Lister (2006, p.316) states that ‘Children emerged as key figures in New Labour’s nascent ‘social investment state’. Using this statement as your starting point, analyse and evaluate government policy to tackle child poverty and child abuse.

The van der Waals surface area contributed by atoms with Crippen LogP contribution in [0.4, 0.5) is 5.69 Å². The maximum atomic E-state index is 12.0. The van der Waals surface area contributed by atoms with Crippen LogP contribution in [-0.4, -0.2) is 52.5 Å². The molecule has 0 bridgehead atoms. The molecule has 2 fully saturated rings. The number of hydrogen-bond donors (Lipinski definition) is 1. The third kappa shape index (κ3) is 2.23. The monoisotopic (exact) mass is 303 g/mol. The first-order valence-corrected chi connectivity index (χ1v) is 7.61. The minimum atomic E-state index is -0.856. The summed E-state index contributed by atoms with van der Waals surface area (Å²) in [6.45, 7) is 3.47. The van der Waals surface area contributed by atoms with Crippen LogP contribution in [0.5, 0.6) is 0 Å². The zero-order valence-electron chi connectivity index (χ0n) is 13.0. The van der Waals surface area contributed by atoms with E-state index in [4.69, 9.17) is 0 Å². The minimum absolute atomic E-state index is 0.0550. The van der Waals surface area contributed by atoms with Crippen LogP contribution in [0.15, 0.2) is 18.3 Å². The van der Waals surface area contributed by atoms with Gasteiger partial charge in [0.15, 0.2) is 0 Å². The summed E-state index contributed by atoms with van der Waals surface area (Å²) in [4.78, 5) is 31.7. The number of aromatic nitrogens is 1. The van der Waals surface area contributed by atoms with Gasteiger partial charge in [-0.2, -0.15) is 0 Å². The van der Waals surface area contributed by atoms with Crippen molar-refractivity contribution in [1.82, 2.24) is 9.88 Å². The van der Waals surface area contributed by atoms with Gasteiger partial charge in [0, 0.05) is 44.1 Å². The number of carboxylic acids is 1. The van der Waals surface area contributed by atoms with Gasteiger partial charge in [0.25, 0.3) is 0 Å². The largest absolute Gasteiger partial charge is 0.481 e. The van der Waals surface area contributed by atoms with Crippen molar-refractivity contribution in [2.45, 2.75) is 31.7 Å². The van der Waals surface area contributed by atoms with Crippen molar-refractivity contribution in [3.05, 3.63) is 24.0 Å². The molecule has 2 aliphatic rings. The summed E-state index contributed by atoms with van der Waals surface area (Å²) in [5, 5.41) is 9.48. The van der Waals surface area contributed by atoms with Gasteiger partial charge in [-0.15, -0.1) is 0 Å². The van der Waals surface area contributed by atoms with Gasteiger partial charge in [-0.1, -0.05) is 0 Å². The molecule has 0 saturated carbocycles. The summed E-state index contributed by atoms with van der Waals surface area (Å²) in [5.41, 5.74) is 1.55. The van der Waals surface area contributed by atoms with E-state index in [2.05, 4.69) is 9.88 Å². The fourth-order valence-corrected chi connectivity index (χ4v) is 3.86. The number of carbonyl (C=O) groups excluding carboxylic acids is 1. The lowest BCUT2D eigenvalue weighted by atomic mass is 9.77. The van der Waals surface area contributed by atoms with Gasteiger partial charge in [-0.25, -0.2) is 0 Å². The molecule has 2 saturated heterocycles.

This essay aims to outline and discuss UK social policy in regards to child poverty and child abuse since New Labour’s election in 1997 to present day coalition government. It will analyse and evaluate the effectiveness of political strategies undertaken by both forms of government and consider its observance of the United Nations Convention on the Rights of the Child (UNCRC). The end of the reign of Coalition government from 1997, left with it a range of issues which the newly elected New Labour government considered serious and of focal relevance in emerging policy. Of the most central they claimed to address, was the issue of child poverty which saw an extraordinary increase in the 1990’s, with more than 1 in 4 households in relative poverty seeing one-quarter to one-third of the children population in poverty by 1997 (JRF, 2010). The UK effectively had the worst rate of child poverty in Europe. New labour recognised how poverty was an inter-linked issue, leading to things such as social-exclusion, a driving force to later detriments for the child in emotional and behavioural outcomes and physical health as well as school achievement. Children were branded the “future” and investing in their well-being would see society reaping the fruits in later society. New labour took on an ambitious objective, by which they would cut relative child poverty by one-quarter to a third by years 2004-05 and eradicate child poverty completely by the year 2020. The prospect of such an objective would involve major changes in policy that would undoubtedly bring about a shift in social standards set place by former coalition government; the notion of this was not alien to new labour, with Prime Minister Tony Blair pledging progress through “radical reform” and pledging to increase government expenditure on children by more than £6 billion (BBC, 1999). New labour set out 3 key elements they planned to tackle in order to battle poverty- this would involve stimulating people into work, increasing governmental support for families and communities and investing in children in the early years to break the cycle of poverty. The government introduced the concept of the ‘social investment state’, putting social welfare at the pinnacle of its policy with intensive intervention and prevention programmes, aimed at the most disadvantaged in communities. This would provide various support services designed to identify and prevent problems from emerging, and tackle them before their escalation. Aids were introduced such as the Sure Start initiative which aimed at giving children from deprived families the best start at life and were based on the ideology of a ‘joined-up’ thinking approach; this aimed to achieve optimum outcomes for children through various services such as health, education, family support and childcare collectively working together. The initiative prioritized children in impoverished and disadvantaged areas in which poverty flourished: ‘They are concentrated in neighbourhoods where a high proportion of children are living in poverty and where sure start local programmes can help them to succeed by pioneering new ways of working to improve services’ (Frost et al, p115, 2009). The Sure start initiative aimed to achieve this through adopting sure start local programmes (SSLPs) which were launched in 1999. These programmes were area-based to organise and provide services tailored to the area in need. Areas covered by the initiative amounted to 250 initially, but further announcements by the government in 2000 aimed to double the number to 5000 seeing an increase in expenditure on children as promised by the government. Despite the good intentions of such local approaches, there were indeed...
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